Monday, November 14, 2005

Your Opinions

Fight for your opinions, but do not believe that they contain the whole truth, or the only truth.
Charles A. Dana, 1819-1897
American Newspaper Editor

Our opinions have to be balanced carefully. Imagining them to be any more or any less important than anyone else's is a road that leads nowhere. One signals an over-inflated ego. The other signals low self-esteem. And without control, an unbalanced opinion can do damage that takes years to repair.
I used to dread even having an opinion; it seemed not worth the trouble, when every word I said was a possible invitation for a verbal attack. After just a few oral assaults, I learned not to say what I really felt about anything.
Words not spoken piled up, building walls I stayed hidden behind for years. When all of that stunted space was filled, I learned to care about less. I gave up, with much relief, my human right to draw a conclusion and do something based on my own thought processes. Caring about anything only gave another weapon to someone who seemed intent on my destruction.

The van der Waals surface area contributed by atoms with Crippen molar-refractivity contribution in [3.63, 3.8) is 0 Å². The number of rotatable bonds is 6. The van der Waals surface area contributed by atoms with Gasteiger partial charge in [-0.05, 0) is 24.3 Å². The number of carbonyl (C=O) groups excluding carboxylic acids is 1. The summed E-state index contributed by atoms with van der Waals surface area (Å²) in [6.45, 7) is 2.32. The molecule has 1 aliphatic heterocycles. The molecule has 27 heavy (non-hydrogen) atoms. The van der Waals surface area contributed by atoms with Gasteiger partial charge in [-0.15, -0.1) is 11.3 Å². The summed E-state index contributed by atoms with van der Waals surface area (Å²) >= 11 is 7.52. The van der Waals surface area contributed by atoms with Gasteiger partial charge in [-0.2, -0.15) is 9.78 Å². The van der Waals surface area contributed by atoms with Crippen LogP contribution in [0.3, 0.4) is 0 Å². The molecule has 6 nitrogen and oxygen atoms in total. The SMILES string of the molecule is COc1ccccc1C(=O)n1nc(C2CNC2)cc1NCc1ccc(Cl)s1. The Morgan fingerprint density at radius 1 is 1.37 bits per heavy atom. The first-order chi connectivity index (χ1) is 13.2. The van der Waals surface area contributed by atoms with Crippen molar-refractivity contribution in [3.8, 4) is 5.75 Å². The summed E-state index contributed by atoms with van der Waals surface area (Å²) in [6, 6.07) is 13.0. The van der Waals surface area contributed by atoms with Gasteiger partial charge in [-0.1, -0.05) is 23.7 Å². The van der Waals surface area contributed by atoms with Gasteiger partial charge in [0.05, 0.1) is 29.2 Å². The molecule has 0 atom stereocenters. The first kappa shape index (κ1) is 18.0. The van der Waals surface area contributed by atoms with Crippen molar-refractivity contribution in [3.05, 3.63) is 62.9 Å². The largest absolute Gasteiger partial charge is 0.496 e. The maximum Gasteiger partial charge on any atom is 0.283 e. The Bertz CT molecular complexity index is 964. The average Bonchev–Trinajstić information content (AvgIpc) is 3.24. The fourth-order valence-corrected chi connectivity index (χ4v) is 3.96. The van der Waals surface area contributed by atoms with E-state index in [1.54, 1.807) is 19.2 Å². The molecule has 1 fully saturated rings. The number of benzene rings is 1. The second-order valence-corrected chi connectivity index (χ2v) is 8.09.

I came as close to being totally dead inside that any person can without being a zombie. The thoughts that exploded inside my mind on October 30, 1993 saved my life, reclaimed my brain, and changed my value of both his opinion and my own. My low self-esteem went to war with his over-inflated ego, and I was armed with 20 years of unsaid words.
I suddenly gloried in having an opinion and voicing it. I never demanded that he adopt them as his own, but I did demand that he allow me to state them, without punishment. I was very aware of how each person comes to conclusions from their own unique vantage point and I was interested in trading views, when we shared opinions. And more often than not, once that was done, our opinions were close enough to quickly compromise somewhere in the middle.